The art of medicinal tea

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The art of medicinal tea

The  origin of tea appears to have had a long history spreading across thousands of years and across many Asian cultures. Tea originated as a medicinal beverage, thus later become very popular in Great Britain during the 17th century. Herbal teas are made from the infusion of herbs and plant material ( leaves, seeds or roots and flowers) brewing in hot water. India and China were the largest tea producers. Yunnan Province in China has been identified as the place where the origins have began, and brewing tea was associated as a pleasant and highly beneficial to mind and body. Tea always tasted bitter yet it was considered as a stimulating and energising drink. There are many legends in Chinese culture about boiling tea leaves and discovering of medicinal herbs.

Laozi, a classical write and philosopher has said to describe tea as the “Froth of the liquid jade, and tea was a indispensable component of the Elixir of life. Offering eternal youth and cure from all disease. Later on there were different processes involved in making tea, and black tea, yellow tea and Oolong tea emerged. Tea culture also spread to Japan and Korea where it was associated with religious communities such as priests and Buddhists.  Herbs were considered to help open the mind and gain deeper spiritual insight and wisdom.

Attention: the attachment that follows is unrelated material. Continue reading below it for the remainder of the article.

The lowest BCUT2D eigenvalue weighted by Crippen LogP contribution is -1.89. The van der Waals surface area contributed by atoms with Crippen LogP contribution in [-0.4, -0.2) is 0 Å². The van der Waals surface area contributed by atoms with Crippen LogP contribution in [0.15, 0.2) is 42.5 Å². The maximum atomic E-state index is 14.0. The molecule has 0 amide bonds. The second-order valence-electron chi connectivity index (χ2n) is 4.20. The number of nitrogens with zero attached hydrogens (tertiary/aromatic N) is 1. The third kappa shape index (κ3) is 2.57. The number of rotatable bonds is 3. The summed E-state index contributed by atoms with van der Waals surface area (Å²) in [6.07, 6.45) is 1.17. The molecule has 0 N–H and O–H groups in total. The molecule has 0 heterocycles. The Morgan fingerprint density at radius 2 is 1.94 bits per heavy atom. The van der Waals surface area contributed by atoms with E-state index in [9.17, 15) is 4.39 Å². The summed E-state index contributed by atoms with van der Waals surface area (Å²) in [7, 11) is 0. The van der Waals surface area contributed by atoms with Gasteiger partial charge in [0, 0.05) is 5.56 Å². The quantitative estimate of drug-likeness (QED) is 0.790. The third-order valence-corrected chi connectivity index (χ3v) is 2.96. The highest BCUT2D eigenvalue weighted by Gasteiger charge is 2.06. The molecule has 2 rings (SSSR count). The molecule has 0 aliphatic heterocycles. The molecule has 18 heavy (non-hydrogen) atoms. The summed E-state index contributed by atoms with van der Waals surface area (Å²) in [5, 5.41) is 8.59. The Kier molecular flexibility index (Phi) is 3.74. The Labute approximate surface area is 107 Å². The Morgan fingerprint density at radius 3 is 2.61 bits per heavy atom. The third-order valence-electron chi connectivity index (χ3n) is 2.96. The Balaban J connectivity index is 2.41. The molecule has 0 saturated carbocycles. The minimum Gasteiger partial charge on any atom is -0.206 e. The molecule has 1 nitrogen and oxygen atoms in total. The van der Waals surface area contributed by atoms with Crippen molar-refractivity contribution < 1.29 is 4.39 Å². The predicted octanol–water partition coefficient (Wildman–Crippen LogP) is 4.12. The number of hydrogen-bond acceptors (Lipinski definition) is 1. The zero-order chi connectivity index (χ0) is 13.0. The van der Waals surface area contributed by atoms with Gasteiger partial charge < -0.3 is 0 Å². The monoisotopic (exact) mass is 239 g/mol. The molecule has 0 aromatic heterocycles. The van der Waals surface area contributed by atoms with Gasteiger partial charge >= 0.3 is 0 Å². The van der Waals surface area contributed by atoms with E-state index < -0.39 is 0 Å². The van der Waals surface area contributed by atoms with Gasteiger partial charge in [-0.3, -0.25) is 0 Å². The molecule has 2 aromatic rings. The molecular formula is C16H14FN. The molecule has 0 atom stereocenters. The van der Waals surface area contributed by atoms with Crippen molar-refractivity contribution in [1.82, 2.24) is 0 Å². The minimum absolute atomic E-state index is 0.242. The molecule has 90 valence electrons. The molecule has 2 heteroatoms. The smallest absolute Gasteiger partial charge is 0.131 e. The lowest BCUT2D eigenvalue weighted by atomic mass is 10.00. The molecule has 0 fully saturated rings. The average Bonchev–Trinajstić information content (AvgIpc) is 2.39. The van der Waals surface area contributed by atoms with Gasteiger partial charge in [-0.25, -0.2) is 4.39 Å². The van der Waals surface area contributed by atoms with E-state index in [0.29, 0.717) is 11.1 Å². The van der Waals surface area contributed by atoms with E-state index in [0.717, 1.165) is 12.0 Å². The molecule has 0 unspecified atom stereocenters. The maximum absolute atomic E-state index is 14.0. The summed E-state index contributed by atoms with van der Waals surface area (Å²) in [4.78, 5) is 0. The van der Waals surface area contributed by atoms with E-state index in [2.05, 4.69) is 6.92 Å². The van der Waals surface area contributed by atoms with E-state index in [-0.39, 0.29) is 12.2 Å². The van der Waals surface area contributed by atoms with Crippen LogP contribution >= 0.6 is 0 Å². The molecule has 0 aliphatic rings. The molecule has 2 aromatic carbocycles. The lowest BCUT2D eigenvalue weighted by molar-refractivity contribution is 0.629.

Medicinal plants or herbs have been used in traditional medicine practices since prehistoric time. Long before modern medicine existed. As extensive research has found that there are many phytochemicals in teas which have been identified to fight against disease, fungi, insects and so forth.  Tea have many health benefits as certain teas especially green tea has anti-inflammatory and anti oxidant properties and also great for indigestion.. and can reduce the risk of cancer and keeps free radicals under control. Ginger Tea for example has brilliant anti-inflammatory properties and Ginseng Tea is believed to be great for blood sugar stabilisation and curb the appetite.  With eucalyptus tea and Sweet Wormwood tea, respiratory infections can be bought under control with strong antibacterial advantages. Today, medicinal plants face climate threats and natural habitat destruction and over demand.

To conclude, we may say that tea drinkers live a healthier life and greater resistance to disease.

Artemisia Annua – Sweet Wormwood – Sweet Annie Tea preparation and instructions:


Use 1 heaped large spoon of dried-leaves and stem tea per large cup and add hot water.


Let the tea sit in boiling water for 15 – 30 minutes.


Once cooled down, strain with a mesh strainer and drink. The best strainers are bamboo, wood or plastic. Avoid aluminium strainers! Metal strainers are ok.